Wind Selling LTE Spectrum in Prairies to MTS, Sasktel; MTS Moves to Divest Allstream

Canada’s fourth largest cellular operator by subscribers Wind Mobile has won approval from the telecoms ministry Industry Canada to transfer its unused AWS (1700MHz/2100MHz) spectrum licences in the Prairie provinces of Manitoba and Saskatchewan to the two regions’ respective incumbent telcos Manitoba Telecom Services (MTS Allstream) and SaskTel, which will each add the frequencies to their existing 4G LTE bandwidth. SaskTel CEO Ron Styles said in a press release: ‘Our 4G LTE network in the nine major urban centres in Saskatchewan operates on the AWS-1 spectrum band and with these additional blocks we can deliver significantly more bandwidth and faster speeds.’ SaskTel’s communications director Michelle Englot added, however, that final terms including price had not yet been agreed, as the Regina-based telco remained in negotiations with Wind. MTS, on the other hand, released a statement confirming that it has agreed to purchase 15MHz of paired AWS-1 spectrum in Manitoba from Wind for CAD45 million (USD34.3 million), saying that the acquisition will ‘significantly increase the speed and customer experience on the MTS wireless network to the benefit of many Manitobans.’

Wind’s CEO Alek Krstajic stated that the company will channel the proceeds from the spectrum sales into network expansion and quality improvements including LTE services in Ontario, British Columbia and Alberta.

MTS added in its release that it will finance the CAD45 million spectrum payment to Wind using existing credit facilities which it plans to repay following its planned sale of its national long-distance and enterprise telecoms division Allstream. The Winnipeg Free Press notes that in MTS’ latest results for Q2 2015, the dramatic downsizing of the Toronto-based Allstream division drove free cash flow up 41% to CAD45.4 million, while the company said that management has shifted focus to manage the exit of Allstream ‘that will maximise value while promoting deal certainty.’ MTS has retained advisors and plans to formally approach prospective purchasers for Allstream in the second half of this year. MTS’ revenue for the second quarter was down 1.2% year-on-year to CAD398.3 million, EBITDA fell 14.5% to CAD121.9 million and net income dropped 47.5% to CAD10.4 million.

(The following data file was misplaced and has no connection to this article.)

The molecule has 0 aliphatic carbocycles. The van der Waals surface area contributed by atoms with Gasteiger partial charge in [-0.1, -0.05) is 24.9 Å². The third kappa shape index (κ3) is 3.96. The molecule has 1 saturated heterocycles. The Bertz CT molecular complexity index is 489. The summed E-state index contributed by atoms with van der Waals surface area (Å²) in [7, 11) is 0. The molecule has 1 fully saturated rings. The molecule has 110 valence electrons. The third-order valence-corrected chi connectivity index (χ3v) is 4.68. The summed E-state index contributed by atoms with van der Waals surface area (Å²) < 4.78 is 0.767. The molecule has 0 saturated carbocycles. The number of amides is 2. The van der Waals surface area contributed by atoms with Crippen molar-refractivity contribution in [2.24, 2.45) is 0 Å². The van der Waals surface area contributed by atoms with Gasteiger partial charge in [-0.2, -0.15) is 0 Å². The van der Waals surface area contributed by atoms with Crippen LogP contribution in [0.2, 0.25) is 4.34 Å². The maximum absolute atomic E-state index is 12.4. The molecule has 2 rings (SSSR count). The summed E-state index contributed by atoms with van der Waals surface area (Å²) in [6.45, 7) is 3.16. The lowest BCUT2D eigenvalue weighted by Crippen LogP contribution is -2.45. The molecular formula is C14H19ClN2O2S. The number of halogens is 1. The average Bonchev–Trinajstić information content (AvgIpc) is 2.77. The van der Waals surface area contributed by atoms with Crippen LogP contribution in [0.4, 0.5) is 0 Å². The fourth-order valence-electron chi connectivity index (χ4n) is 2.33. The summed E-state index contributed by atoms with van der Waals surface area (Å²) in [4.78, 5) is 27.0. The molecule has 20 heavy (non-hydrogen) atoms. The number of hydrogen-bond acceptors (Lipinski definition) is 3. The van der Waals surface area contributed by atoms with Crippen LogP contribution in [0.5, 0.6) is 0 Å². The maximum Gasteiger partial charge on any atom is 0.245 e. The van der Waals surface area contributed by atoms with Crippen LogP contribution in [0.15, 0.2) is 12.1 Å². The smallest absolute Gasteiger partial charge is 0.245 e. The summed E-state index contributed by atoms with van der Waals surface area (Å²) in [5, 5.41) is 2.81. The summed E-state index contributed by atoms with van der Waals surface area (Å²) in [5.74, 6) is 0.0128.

Thanks to TeleGeography for the article.

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Feds Study Telus, Rogers Bids for Mobilicity; Founder Proposes Alternative MVNO Strategy

Canada’s two largest mobile operators by users, Rogers and Telus, have recently tabled takeover offers for financially struggling smaller cellco Mobilicity, although any potential deal is subject to federal government approval under strict wireless spectrum transfer rules aimed at preserving competition, the Financial Post reports. According to sources quoted by the paper, a group of creditors and directors of Mobilicity met over the weekend to assess offers from both national operators exceeding the previous CAD350 million (USD285 million) offer from Telus rejected last year by Industry Canada under the spectrum transfer rules designed to prevent nationwide incumbents gaining smaller competitors’ 3G/4G frequencies. Telus spokesperson Shawn Hall confirmed that the company remains interested in purchasing Mobilicity and put forth a proposed transaction to Industry Canada for review, while talks remain ongoing and confidential, with Rogers currently unwilling to comment. A key part of a potential deal would involve agreeing a free-of-cost transfer of Mobilicity’s AWS-1 frequencies to mid-tier cellco Wind Mobile post-purchase to circumvent the government’s competition-guarding policy. Telus confirmed that its latest proposal includes this free-transfer clause, and although this idea has previously been rejected by Industry Canada, there could be federal backing for a move bolstering Wind’s position following March’s AWS-3 spectrum auction in which Wind raised its profile against nationwide players Rogers, Telus and Bell by winning set-aside licences in Ontario, Alberta and British Columbia for minimal prices after Mobilicity failed to find the funding to participate. So far, the government is remaining opaque on the latest prospects for a deal, with Minister of Industry James Moore’s press secretary Jake Enwright saying on Sunday: ‘We’ve had a clear position on these types of transactions for some time. We’ll not approve spectrum transfer requests that decrease competition in the wireless sector.’